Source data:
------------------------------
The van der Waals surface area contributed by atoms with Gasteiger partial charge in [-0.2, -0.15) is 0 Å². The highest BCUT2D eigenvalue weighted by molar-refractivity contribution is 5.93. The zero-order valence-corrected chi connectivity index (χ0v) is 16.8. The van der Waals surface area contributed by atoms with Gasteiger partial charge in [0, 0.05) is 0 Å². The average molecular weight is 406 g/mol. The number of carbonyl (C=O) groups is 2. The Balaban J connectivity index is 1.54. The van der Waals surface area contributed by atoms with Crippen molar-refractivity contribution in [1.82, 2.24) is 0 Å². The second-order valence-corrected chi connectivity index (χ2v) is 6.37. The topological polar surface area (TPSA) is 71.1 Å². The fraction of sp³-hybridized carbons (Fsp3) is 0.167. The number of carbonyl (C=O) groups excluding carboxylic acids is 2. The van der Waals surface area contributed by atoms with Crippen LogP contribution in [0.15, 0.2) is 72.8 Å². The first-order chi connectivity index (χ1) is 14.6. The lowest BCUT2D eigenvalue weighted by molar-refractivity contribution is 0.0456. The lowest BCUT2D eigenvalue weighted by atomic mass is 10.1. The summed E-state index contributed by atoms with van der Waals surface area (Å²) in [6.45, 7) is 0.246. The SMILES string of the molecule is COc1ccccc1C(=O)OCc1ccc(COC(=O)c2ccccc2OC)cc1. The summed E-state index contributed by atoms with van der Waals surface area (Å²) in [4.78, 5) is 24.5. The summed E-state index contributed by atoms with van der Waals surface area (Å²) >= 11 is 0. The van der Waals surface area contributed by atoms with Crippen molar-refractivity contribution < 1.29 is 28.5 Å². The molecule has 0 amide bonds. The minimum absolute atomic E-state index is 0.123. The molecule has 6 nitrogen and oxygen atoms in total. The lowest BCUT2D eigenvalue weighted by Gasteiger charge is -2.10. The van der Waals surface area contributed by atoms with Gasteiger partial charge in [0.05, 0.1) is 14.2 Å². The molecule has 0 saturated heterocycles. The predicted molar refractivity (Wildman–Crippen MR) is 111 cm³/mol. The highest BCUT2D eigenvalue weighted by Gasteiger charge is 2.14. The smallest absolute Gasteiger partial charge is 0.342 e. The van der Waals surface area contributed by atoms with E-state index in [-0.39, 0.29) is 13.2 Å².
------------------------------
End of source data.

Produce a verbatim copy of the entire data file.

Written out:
The van der Waals surface area contributed by atoms with Gasteiger partial charge in [-0.2, -0.15) is 0 Å². The highest BCUT2D eigenvalue weighted by molar-refractivity contribution is 5.93. The zero-order valence-corrected chi connectivity index (χ0v) is 16.8. The van der Waals surface area contributed by atoms with Gasteiger partial charge in [0, 0.05) is 0 Å². The average molecular weight is 406 g/mol. The number of carbonyl (C=O) groups is 2. The Balaban J connectivity index is 1.54. The van der Waals surface area contributed by atoms with Crippen molar-refractivity contribution in [1.82, 2.24) is 0 Å². The second-order valence-corrected chi connectivity index (χ2v) is 6.37. The topological polar surface area (TPSA) is 71.1 Å². The fraction of sp³-hybridized carbons (Fsp3) is 0.167. The number of carbonyl (C=O) groups excluding carboxylic acids is 2. The van der Waals surface area contributed by atoms with Crippen LogP contribution in [0.15, 0.2) is 72.8 Å². The first-order chi connectivity index (χ1) is 14.6. The lowest BCUT2D eigenvalue weighted by molar-refractivity contribution is 0.0456. The lowest BCUT2D eigenvalue weighted by atomic mass is 10.1. The summed E-state index contributed by atoms with van der Waals surface area (Å²) in [6.45, 7) is 0.246. The SMILES string of the molecule is COc1ccccc1C(=O)OCc1ccc(COC(=O)c2ccccc2OC)cc1. The summed E-state index contributed by atoms with van der Waals surface area (Å²) in [4.78, 5) is 24.5. The summed E-state index contributed by atoms with van der Waals surface area (Å²) >= 11 is 0. The van der Waals surface area contributed by atoms with Crippen molar-refractivity contribution < 1.29 is 28.5 Å². The molecule has 0 amide bonds. The minimum absolute atomic E-state index is 0.123. The molecule has 6 nitrogen and oxygen atoms in total. The lowest BCUT2D eigenvalue weighted by Gasteiger charge is -2.10. The van der Waals surface area contributed by atoms with Gasteiger partial charge in [0.05, 0.1) is 14.2 Å². The molecule has 0 saturated heterocycles. The predicted molar refractivity (Wildman–Crippen MR) is 111 cm³/mol. The highest BCUT2D eigenvalue weighted by Gasteiger charge is 2.14. The smallest absolute Gasteiger partial charge is 0.342 e. The van der Waals surface area contributed by atoms with E-state index in [-0.39, 0.29) is 13.2 Å².